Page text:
Social Media Making Its Mark On Recruiting

Technology is constantly changing, and that has its own effect on recruiting. Throughout the recruitment process, kids use social media to maintain contact with their future teammates, while the coaches utilize these devices to keep tabs on their prospects. Social media can be a blessing or a curse; it just depends on the users and their decisions.

Separated by 1,400 miles and two time zones, Northwestern football signees Terrance Brown and Stephen Buckley have become close friends. The two have known each other for a mere two weeks, and have never met in person.

Brown, a native of Los Alamitos, California, has a strong relationship with each of NU's 20 other signees for 2012—many whom he have never encountered in person. The incoming class of Wildcats has utilized tools like Facebook and Twitter as a means for constant contact, and a way to build bonds.

"Everyone is fired up and excited to meet each other and start playing some football," Terrance Brown said. "They all seem like great guys."

The 21 members of Northwestern's 2012 recruiting class have maintained collaboration using social media. Incoming safety Joseph Jones, who committed to NU in May, created a Facebook group for the then-expanding class. This forged an immediate connection between the recruits.

"Facebook is a great social network," said cornerback Dwight White, who committed in July. "Anytime someone committed, they get added to the (Facebook) group. Someone will post a status and we put our input in. We say something to each other—we're the class of 2012, we're ready to make an impact at the next level. All the commits, we're excited to get up there."

Each time a prospect gave his verbal commitment to Northwestern, Jones was quick to send a Facebook friend request and build a relationship. When each recruit met at their official visits in Evanston, there was already an established bond, thanks to social media.

"Everyone got along really well, it's just a really fun group of guys," wide receiver Mike McHugh said. "I think we're going to have a fun four or five years."

Social media serves as a recruiting tool, as well. Joseph Jones was among the NU recruits who used Facebook to help draw uncommitted prospects. Four-star linebacker Ifeadi Odenigbo was a Facebook friend with Jones and a number of other Wildcat commits.

As Northwestern's class of 2012 grew larger with each verbal commitment, the recruit's relationships grew stronger, forming a tight-knit group.

"You see no one decommitted, everyone's excited to be a part of the family," said Dwight White. "Everyone wants to be a part of something special."

Facebook and Twitter are used by coaches as a valuable recruiting tool. NCAA rules view social media differently than a phone call or text message, allowing more frequent contact within the NCAA rules.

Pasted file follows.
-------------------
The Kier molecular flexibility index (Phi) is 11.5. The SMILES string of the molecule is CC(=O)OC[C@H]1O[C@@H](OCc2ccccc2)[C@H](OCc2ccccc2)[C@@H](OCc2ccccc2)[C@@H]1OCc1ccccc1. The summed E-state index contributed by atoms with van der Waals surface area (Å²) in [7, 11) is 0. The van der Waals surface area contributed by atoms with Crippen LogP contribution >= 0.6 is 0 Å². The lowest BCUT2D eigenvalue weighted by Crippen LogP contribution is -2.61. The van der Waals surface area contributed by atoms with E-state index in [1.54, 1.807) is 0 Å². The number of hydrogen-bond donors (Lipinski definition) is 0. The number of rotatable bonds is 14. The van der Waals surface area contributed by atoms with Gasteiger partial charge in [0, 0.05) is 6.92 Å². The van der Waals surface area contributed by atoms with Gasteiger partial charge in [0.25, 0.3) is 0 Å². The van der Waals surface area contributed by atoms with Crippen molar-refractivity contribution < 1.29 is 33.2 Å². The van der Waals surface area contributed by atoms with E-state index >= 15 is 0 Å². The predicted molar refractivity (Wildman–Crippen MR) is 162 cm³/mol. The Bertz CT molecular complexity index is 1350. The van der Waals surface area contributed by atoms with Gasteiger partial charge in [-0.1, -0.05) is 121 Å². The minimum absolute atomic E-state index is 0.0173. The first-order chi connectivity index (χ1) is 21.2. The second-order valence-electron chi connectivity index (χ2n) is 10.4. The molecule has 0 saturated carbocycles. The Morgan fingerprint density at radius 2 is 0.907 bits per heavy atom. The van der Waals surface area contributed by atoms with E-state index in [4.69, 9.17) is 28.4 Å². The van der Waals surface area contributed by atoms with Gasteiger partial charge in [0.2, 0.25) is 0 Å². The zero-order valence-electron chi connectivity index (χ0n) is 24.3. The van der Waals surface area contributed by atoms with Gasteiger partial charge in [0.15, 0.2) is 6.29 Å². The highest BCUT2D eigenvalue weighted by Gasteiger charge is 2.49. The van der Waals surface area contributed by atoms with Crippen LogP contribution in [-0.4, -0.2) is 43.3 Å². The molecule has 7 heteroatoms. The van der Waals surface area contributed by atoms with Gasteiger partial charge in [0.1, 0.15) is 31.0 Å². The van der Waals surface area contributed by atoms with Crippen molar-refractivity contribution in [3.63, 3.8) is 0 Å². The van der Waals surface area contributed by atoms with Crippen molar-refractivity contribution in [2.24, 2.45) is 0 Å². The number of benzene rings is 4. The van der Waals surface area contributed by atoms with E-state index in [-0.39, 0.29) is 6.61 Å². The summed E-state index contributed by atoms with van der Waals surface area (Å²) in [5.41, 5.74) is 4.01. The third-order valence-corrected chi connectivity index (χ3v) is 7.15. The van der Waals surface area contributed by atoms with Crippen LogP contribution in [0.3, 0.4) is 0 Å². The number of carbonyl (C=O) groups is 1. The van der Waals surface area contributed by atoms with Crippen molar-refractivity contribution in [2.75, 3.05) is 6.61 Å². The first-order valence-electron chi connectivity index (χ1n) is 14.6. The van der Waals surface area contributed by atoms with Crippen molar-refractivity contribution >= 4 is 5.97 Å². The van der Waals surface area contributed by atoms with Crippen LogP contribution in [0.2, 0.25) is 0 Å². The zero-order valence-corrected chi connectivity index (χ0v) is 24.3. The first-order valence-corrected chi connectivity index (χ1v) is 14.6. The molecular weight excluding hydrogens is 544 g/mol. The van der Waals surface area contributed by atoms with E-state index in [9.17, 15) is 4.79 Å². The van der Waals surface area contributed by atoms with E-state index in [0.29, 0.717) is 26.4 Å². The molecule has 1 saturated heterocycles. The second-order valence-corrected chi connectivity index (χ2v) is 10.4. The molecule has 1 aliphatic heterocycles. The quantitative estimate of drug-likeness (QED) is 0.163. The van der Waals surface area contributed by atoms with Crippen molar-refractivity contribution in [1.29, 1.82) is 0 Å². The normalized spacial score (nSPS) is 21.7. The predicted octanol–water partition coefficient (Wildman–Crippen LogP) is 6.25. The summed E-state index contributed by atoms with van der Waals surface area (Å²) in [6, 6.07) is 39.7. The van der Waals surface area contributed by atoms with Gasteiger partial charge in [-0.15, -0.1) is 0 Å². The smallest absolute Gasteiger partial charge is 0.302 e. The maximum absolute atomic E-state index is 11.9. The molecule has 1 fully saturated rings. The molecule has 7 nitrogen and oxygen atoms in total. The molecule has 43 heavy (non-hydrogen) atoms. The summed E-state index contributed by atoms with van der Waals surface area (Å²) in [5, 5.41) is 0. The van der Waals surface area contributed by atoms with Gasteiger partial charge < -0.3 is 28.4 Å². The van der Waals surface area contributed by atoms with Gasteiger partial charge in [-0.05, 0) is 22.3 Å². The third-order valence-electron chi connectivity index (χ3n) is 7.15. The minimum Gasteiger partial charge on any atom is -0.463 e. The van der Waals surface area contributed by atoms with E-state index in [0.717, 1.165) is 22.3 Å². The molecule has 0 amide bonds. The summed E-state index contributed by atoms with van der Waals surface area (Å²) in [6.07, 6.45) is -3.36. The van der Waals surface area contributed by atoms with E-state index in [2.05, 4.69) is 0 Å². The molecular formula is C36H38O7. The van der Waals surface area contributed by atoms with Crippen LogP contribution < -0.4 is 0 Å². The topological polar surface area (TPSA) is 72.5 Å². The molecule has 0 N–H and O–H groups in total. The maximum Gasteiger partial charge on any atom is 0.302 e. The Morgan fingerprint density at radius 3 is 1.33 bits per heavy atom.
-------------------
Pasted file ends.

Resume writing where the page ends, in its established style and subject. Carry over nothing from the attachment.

College coaches maintain their own Facebook pages to communicate with prospects. A Facebook friend request from a college coach is a sign of recruiting interest.

"(Social media) allows you to develop a relationship with the young man when you're not allowed to call him on the phone," said NU recruiting coordinator Matt MacPherson, who uses his Facebook page for recruiting collaboration.

However, Facebook and Twitter have other purposes for coaches.

Today's blue-chippers live in "The Digital Generation," where one can instantly post whatever thought comes to mind. The constant, immediate interaction can be used in a positive way, but mishandling of such tools can have an adverse impact.

Yuri Wright, a four-star cornerback, had his scholarship offer to Michigan removed due to inappropriate posting on Twitter. Wright used racially and sexually offensive language on his public account, which was spotted by Michigan coaches.

"Now with social media, kids are not very bright at times," Pat Fitzgerald said when asked about social media use during his Signing Day press conference. "They'll put things on Twitter or put things on Facebook and you really question what they heck are they thinking. The awareness level of this generation, sometimes, I question. I really question what they're thinking and why they think it's appropriate to put some of those things out there."

Before Fitzgerald begins to evaluate a recruit's on-field skills, he uses Facebook, Twitter, and in-person discussions to gauge the kid's character.

Social media can expose off-the-field problems. Fitzgerald is worried about that, first.

"I'm held accountable, our staff, our program is held accountable, our university is held accountable for (player's) actions," Fitzgerald said. "Not some of the time on campus, but all of the time on campus. It's a bigger problem than whether they can run, catch, throw, tackle, or block."

As technology continues to evolve, the recruiting world changes. Social media gives college coaches an edge—within the NCAA rules—which was not available till recently. Recruits are now able to network and build relationships without ever meeting in person.

Facebook and Twitter can be a blessing or a curse; it just depends on its users and their decisions.

Chris Emma has covered recruiting, college football, college basketball and college baseball for Fox Sports & since 2009. He served as a writer for Big Red Report, covering Nebraska athletics, and is now the Publisher of, covering the Northwestern Wildcats.
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